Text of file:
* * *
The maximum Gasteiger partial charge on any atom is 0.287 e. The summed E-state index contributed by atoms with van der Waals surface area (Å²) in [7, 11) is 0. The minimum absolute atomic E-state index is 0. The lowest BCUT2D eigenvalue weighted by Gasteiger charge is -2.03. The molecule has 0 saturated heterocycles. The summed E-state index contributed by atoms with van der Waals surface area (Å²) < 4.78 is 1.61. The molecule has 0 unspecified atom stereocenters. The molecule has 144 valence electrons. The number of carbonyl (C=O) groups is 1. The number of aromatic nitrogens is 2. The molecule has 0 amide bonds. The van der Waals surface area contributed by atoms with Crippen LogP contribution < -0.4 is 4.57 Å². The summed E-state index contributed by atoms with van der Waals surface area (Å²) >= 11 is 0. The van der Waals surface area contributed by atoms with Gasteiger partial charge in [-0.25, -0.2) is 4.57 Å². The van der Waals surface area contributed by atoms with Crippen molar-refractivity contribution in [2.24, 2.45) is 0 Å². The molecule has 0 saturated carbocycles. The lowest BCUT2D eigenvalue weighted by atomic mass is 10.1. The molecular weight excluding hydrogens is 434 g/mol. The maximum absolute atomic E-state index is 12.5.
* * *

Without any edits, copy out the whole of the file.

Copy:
The maximum Gasteiger partial charge on any atom is 0.287 e. The summed E-state index contributed by atoms with van der Waals surface area (Å²) in [7, 11) is 0. The minimum absolute atomic E-state index is 0. The lowest BCUT2D eigenvalue weighted by Gasteiger charge is -2.03. The molecule has 0 saturated heterocycles. The summed E-state index contributed by atoms with van der Waals surface area (Å²) < 4.78 is 1.61. The molecule has 0 unspecified atom stereocenters. The molecule has 144 valence electrons. The number of carbonyl (C=O) groups is 1. The number of aromatic nitrogens is 2. The molecule has 0 amide bonds. The van der Waals surface area contributed by atoms with Crippen LogP contribution < -0.4 is 4.57 Å². The summed E-state index contributed by atoms with van der Waals surface area (Å²) >= 11 is 0. The van der Waals surface area contributed by atoms with Gasteiger partial charge in [-0.25, -0.2) is 4.57 Å². The van der Waals surface area contributed by atoms with Crippen molar-refractivity contribution in [2.24, 2.45) is 0 Å². The molecule has 0 saturated carbocycles. The lowest BCUT2D eigenvalue weighted by atomic mass is 10.1. The molecular weight excluding hydrogens is 434 g/mol. The maximum absolute atomic E-state index is 12.5.